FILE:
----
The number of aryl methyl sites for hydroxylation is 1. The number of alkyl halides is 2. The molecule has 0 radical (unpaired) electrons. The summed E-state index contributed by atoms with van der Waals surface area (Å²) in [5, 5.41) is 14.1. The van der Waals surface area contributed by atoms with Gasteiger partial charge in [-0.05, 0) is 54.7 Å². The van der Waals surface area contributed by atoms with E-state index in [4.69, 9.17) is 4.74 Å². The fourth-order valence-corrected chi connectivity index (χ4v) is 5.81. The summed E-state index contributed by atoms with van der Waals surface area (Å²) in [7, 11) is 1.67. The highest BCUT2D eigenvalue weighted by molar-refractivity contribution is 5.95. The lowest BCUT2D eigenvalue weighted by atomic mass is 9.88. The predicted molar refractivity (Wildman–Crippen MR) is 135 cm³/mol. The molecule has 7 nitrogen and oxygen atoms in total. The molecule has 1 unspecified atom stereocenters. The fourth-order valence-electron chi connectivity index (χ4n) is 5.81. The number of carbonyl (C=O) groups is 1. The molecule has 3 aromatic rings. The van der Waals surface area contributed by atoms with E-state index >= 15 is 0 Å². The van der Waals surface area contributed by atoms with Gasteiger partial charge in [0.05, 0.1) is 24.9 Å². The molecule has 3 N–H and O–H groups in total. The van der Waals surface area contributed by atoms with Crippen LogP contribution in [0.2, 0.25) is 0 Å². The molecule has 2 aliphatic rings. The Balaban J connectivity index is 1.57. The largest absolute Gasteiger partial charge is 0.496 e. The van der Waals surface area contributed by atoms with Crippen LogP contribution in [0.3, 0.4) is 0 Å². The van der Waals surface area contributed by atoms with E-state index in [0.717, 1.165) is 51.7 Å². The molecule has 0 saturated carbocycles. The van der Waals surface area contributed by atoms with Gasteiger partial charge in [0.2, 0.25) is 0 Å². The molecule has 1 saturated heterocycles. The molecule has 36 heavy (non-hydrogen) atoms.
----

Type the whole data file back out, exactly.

The number of aryl methyl sites for hydroxylation is 1. The number of alkyl halides is 2. The molecule has 0 radical (unpaired) electrons. The summed E-state index contributed by atoms with van der Waals surface area (Å²) in [5, 5.41) is 14.1. The van der Waals surface area contributed by atoms with Gasteiger partial charge in [-0.05, 0) is 54.7 Å². The van der Waals surface area contributed by atoms with E-state index in [4.69, 9.17) is 4.74 Å². The fourth-order valence-corrected chi connectivity index (χ4v) is 5.81. The summed E-state index contributed by atoms with van der Waals surface area (Å²) in [7, 11) is 1.67. The highest BCUT2D eigenvalue weighted by molar-refractivity contribution is 5.95. The lowest BCUT2D eigenvalue weighted by atomic mass is 9.88. The predicted molar refractivity (Wildman–Crippen MR) is 135 cm³/mol. The molecule has 7 nitrogen and oxygen atoms in total. The molecule has 1 unspecified atom stereocenters. The fourth-order valence-electron chi connectivity index (χ4n) is 5.81. The number of carbonyl (C=O) groups is 1. The molecule has 3 aromatic rings. The van der Waals surface area contributed by atoms with E-state index >= 15 is 0 Å². The van der Waals surface area contributed by atoms with Gasteiger partial charge in [0.05, 0.1) is 24.9 Å². The molecule has 3 N–H and O–H groups in total. The van der Waals surface area contributed by atoms with Crippen LogP contribution in [0.2, 0.25) is 0 Å². The molecule has 2 aliphatic rings. The Balaban J connectivity index is 1.57. The largest absolute Gasteiger partial charge is 0.496 e. The van der Waals surface area contributed by atoms with Crippen LogP contribution in [0.3, 0.4) is 0 Å². The van der Waals surface area contributed by atoms with E-state index in [0.717, 1.165) is 51.7 Å². The molecule has 0 saturated carbocycles. The van der Waals surface area contributed by atoms with Gasteiger partial charge in [0.2, 0.25) is 0 Å². The molecule has 1 saturated heterocycles. The molecule has 36 heavy (non-hydrogen) atoms.